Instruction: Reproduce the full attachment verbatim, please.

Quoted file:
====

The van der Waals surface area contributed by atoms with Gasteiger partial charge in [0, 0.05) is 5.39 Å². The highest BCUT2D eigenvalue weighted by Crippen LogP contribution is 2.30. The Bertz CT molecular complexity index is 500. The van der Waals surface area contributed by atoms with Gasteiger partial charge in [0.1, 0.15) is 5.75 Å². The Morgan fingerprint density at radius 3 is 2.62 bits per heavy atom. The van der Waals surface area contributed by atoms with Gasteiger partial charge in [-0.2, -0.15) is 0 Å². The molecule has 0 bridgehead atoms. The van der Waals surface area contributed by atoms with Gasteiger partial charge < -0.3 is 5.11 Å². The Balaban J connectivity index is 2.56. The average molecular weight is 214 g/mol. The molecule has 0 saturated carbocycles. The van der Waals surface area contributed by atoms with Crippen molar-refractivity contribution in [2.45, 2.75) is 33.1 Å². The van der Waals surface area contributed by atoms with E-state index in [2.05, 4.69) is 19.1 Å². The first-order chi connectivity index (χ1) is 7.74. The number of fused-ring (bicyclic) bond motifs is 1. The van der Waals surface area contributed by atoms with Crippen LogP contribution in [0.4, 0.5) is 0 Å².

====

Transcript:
The van der Waals surface area contributed by atoms with Gasteiger partial charge in [0, 0.05) is 5.39 Å². The highest BCUT2D eigenvalue weighted by Crippen LogP contribution is 2.30. The Bertz CT molecular complexity index is 500. The van der Waals surface area contributed by atoms with Gasteiger partial charge in [0.1, 0.15) is 5.75 Å². The Morgan fingerprint density at radius 3 is 2.62 bits per heavy atom. The van der Waals surface area contributed by atoms with Gasteiger partial charge in [-0.2, -0.15) is 0 Å². The molecule has 0 bridgehead atoms. The van der Waals surface area contributed by atoms with Gasteiger partial charge < -0.3 is 5.11 Å². The Balaban J connectivity index is 2.56. The average molecular weight is 214 g/mol. The molecule has 0 saturated carbocycles. The van der Waals surface area contributed by atoms with Crippen molar-refractivity contribution in [2.45, 2.75) is 33.1 Å². The van der Waals surface area contributed by atoms with E-state index in [2.05, 4.69) is 19.1 Å². The first-order chi connectivity index (χ1) is 7.74. The number of fused-ring (bicyclic) bond motifs is 1. The van der Waals surface area contributed by atoms with Crippen LogP contribution in [0.4, 0.5) is 0 Å².